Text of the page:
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Arthritis 101: What you should know

Young woman holding her wrist

Think arthritis is just the inevitable pain that comes with age? Think again.

Arthritis is a complex family of more than 100 types of musculoskeletal disorders with many causes and no definite cure. According to the Arthritis Foundation, the disease strikes 53 million adults in the U.S. (one in five), 300,000 children and is the nation’s leading cause of disability.

“Symptoms of arthritis include pain, stiffness, swelling and decreased range of motion of the joints,” said Priya Nair, M.D., clinical assistant professor of rheumatology at the Texas A&M Health Science Center College of Medicine in Dallas. “Fatigue, depression and therefore decreased productivity can be part of the disease.”

Symptoms can also come and go – sometimes staying the same for years, and then progressing or getting worse over time. Some types of arthritis can cause additional issues, including inflammation involving the eyes, skin, bowels, lungs or kidneys.

Types of arthritis include osteoarthritis (progressive degenerative joint disease affecting cartilage and underlying bone), rheumatoid arthritis (inflammation of membrane lining the joint), and gout (build-up of uric acid crystals in the joints). Each type of arthritis can lead to joint damage and deformity.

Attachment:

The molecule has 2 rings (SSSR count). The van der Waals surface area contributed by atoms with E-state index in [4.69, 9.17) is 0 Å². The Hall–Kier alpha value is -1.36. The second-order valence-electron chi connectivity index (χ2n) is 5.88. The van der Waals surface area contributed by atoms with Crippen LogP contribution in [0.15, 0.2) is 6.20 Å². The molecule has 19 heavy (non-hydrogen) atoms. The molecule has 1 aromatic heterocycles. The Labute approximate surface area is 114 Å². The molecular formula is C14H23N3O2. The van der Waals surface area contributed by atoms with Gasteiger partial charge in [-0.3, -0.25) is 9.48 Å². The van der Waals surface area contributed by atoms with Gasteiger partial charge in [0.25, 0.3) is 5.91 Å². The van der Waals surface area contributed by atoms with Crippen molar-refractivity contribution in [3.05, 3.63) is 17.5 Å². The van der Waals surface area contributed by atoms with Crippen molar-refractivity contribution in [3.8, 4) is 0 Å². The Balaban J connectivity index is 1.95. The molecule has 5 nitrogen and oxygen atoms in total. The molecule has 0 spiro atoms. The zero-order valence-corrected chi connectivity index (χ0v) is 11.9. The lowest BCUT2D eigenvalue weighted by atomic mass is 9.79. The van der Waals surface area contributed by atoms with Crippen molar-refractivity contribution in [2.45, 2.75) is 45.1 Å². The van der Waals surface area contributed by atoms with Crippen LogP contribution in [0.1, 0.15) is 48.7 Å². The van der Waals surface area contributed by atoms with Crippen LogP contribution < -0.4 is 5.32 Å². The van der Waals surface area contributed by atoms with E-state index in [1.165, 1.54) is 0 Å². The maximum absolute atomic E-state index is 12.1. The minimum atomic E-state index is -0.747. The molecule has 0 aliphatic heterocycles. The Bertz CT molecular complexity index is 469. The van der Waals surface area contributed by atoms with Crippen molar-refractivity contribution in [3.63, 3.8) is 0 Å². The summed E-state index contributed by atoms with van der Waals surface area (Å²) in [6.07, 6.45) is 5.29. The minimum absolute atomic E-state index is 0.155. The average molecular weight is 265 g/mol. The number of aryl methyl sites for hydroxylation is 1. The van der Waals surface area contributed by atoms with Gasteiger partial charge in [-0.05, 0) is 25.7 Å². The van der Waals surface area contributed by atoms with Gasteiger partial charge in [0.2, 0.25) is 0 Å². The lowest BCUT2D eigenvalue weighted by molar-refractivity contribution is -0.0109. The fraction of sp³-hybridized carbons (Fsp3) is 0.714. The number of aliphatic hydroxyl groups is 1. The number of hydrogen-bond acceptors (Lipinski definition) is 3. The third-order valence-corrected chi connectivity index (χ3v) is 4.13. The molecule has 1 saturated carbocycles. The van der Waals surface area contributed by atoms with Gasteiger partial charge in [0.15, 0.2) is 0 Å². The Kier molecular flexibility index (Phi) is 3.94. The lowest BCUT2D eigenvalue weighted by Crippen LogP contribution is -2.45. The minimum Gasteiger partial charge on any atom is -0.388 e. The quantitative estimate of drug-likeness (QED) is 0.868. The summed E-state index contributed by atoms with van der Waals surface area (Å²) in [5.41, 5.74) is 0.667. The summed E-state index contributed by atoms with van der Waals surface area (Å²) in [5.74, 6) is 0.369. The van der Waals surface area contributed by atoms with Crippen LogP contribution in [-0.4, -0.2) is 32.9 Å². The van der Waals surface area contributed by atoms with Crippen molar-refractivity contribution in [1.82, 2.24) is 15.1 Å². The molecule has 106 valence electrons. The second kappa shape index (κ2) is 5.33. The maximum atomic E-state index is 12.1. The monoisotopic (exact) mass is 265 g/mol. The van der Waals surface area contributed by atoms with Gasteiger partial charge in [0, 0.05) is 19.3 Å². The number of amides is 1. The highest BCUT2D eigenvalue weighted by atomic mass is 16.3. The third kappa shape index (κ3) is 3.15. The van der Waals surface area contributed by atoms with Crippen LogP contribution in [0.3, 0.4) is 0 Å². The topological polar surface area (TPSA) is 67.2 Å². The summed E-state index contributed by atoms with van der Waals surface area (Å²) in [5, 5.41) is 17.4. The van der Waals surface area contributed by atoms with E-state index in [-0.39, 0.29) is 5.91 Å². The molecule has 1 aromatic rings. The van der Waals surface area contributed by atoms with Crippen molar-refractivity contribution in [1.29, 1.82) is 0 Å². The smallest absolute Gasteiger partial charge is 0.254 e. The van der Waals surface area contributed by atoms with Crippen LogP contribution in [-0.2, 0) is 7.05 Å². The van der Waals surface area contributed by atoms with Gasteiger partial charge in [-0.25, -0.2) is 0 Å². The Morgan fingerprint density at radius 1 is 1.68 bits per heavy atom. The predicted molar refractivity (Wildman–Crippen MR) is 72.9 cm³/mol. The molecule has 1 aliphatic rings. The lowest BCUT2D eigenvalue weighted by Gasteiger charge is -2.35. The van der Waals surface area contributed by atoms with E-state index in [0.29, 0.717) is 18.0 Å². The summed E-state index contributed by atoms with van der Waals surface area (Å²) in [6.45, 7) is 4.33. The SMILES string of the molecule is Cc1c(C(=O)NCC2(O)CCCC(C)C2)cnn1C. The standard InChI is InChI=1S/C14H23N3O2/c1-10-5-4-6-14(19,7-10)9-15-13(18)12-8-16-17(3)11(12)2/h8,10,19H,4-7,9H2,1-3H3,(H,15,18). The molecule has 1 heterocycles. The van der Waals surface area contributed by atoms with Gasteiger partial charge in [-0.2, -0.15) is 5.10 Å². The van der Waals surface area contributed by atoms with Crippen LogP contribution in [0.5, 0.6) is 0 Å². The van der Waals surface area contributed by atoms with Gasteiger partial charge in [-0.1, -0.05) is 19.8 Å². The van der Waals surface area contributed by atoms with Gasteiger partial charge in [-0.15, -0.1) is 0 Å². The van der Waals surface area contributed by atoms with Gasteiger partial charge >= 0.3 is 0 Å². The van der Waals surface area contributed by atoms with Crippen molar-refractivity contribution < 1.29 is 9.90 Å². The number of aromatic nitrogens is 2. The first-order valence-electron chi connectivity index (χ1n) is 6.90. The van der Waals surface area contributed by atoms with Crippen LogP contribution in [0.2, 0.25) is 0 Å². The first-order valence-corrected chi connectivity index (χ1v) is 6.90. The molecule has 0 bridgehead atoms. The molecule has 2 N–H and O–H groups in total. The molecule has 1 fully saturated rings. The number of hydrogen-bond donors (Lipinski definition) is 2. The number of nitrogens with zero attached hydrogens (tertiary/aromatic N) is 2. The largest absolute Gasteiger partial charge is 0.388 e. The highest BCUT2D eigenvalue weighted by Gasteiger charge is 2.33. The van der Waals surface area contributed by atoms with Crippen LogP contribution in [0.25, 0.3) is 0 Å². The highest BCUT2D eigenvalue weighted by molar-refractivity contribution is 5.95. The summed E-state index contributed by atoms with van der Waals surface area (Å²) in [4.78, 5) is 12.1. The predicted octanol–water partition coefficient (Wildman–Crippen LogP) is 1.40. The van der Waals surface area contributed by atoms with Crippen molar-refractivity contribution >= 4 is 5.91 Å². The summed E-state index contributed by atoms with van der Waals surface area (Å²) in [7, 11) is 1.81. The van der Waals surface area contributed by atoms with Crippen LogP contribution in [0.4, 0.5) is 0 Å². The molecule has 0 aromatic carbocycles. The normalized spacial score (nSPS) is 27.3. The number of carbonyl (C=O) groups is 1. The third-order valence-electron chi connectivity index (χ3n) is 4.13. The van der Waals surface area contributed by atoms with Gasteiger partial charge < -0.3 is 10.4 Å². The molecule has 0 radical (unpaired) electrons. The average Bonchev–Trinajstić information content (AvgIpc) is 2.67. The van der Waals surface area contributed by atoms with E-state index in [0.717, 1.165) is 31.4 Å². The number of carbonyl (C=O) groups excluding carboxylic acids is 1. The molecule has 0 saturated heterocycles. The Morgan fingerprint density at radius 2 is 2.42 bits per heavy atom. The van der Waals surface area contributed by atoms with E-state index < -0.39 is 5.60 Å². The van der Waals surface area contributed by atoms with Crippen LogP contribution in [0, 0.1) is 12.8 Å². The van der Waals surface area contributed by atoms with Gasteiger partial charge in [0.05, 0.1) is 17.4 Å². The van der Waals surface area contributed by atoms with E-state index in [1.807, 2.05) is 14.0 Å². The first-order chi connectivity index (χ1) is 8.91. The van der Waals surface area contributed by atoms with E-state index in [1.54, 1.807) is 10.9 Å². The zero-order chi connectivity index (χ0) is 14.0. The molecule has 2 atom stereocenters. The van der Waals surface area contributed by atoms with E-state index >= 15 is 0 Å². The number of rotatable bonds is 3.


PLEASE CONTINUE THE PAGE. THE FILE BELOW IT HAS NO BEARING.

Arthritis is also part of the systemic rheumatic diseases that cause chronic inflammation and can affect multiple organs; examples of systemic autoimmune rheumatic diseases are Systemic Lupus Erythematosis, Sjogren’s syndrome and Systemic Sclerosis. Each has its own symptoms and treatment.

While there is no cure, there are medications that can not only treat the arthritis symptoms effectively but also keep the immune dysfunction under control.

Lifestyle changes can also help to improve the overall health of an arthritic patient. Healthy eating habits such as avoiding alcohol and certain foods high in purines can reduce flare-ups of gout.

“Exercise helps in many ways, such as weight control, improved support of the affected joints, greater flexibility, improved quality of sleep, increased energy and decreased stress,” Nair said. “Strengthening and stretching exercises are helpful in reducing joint pain such as from Osteoarthritis of the knees and pain of fibromyalgia syndrome.”

Nair warns to be wary of myths about diet cures. There are food components that may help reduce inflammation such as omega 3 fatty acids, but the effects are fairly mild.

“While diagnostic tests and treatments have improved a great deal for several types of arthritis, there are many types that have continued to be challenging,” Nair said. That’s why an accurate diagnosis and early initiation of treatment are crucial.

Make an appointment with your primary care provider if you feel arthritis may be the culprit of your unusual aches and pains. They can assess your symptoms and perform a physical exam to check for swollen joints or loss of motion. If necessary, blood tests and X-rays can confirm the diagnosis and even distinguish the type of arthritis you may have.

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